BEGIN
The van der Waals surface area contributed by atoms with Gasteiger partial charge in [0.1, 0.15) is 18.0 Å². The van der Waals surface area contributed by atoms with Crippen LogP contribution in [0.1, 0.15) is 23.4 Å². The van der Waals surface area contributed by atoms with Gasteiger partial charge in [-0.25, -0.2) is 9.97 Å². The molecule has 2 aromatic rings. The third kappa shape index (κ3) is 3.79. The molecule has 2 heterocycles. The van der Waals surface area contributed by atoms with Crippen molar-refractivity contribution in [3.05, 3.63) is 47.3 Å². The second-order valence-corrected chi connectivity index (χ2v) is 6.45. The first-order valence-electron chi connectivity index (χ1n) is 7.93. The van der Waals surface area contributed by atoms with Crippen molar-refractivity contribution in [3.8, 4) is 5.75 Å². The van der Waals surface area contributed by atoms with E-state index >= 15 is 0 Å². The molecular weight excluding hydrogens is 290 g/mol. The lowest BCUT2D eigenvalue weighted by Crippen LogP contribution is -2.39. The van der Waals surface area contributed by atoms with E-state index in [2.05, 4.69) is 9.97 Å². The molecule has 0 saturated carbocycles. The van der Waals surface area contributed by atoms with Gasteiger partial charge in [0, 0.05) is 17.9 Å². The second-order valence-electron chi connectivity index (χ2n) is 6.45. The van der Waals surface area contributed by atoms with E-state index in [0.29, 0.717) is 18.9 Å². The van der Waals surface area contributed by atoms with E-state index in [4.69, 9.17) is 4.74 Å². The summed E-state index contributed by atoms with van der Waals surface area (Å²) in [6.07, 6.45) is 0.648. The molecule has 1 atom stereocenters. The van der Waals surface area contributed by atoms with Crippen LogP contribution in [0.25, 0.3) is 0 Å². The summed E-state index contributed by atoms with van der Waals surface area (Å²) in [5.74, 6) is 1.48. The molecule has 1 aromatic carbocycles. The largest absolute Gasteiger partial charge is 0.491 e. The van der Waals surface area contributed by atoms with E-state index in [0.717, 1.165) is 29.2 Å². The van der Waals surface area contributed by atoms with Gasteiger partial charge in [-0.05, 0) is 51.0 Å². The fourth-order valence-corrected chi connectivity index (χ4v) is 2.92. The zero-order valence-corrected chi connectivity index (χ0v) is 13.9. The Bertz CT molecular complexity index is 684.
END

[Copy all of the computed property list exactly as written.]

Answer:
The van der Waals surface area contributed by atoms with Gasteiger partial charge in [0.1, 0.15) is 18.0 Å². The van der Waals surface area contributed by atoms with Crippen LogP contribution in [0.1, 0.15) is 23.4 Å². The van der Waals surface area contributed by atoms with Gasteiger partial charge in [-0.25, -0.2) is 9.97 Å². The molecule has 2 aromatic rings. The third kappa shape index (κ3) is 3.79. The molecule has 2 heterocycles. The van der Waals surface area contributed by atoms with Crippen molar-refractivity contribution in [3.05, 3.63) is 47.3 Å². The second-order valence-corrected chi connectivity index (χ2v) is 6.45. The first-order valence-electron chi connectivity index (χ1n) is 7.93. The van der Waals surface area contributed by atoms with Crippen molar-refractivity contribution in [3.8, 4) is 5.75 Å². The van der Waals surface area contributed by atoms with E-state index >= 15 is 0 Å². The molecular weight excluding hydrogens is 290 g/mol. The lowest BCUT2D eigenvalue weighted by Crippen LogP contribution is -2.39. The van der Waals surface area contributed by atoms with E-state index in [2.05, 4.69) is 9.97 Å². The molecule has 0 saturated carbocycles. The van der Waals surface area contributed by atoms with Gasteiger partial charge in [0, 0.05) is 17.9 Å². The second-order valence-electron chi connectivity index (χ2n) is 6.45. The van der Waals surface area contributed by atoms with E-state index in [0.29, 0.717) is 18.9 Å². The van der Waals surface area contributed by atoms with E-state index in [4.69, 9.17) is 4.74 Å². The summed E-state index contributed by atoms with van der Waals surface area (Å²) in [6.07, 6.45) is 0.648. The molecule has 1 atom stereocenters. The van der Waals surface area contributed by atoms with Crippen LogP contribution in [0.25, 0.3) is 0 Å². The summed E-state index contributed by atoms with van der Waals surface area (Å²) in [5.74, 6) is 1.48. The molecule has 1 aromatic carbocycles. The largest absolute Gasteiger partial charge is 0.491 e. The van der Waals surface area contributed by atoms with E-state index in [0.717, 1.165) is 29.2 Å². The van der Waals surface area contributed by atoms with Gasteiger partial charge in [-0.05, 0) is 51.0 Å². The fourth-order valence-corrected chi connectivity index (χ4v) is 2.92. The zero-order valence-corrected chi connectivity index (χ0v) is 13.9. The Bertz CT molecular complexity index is 684.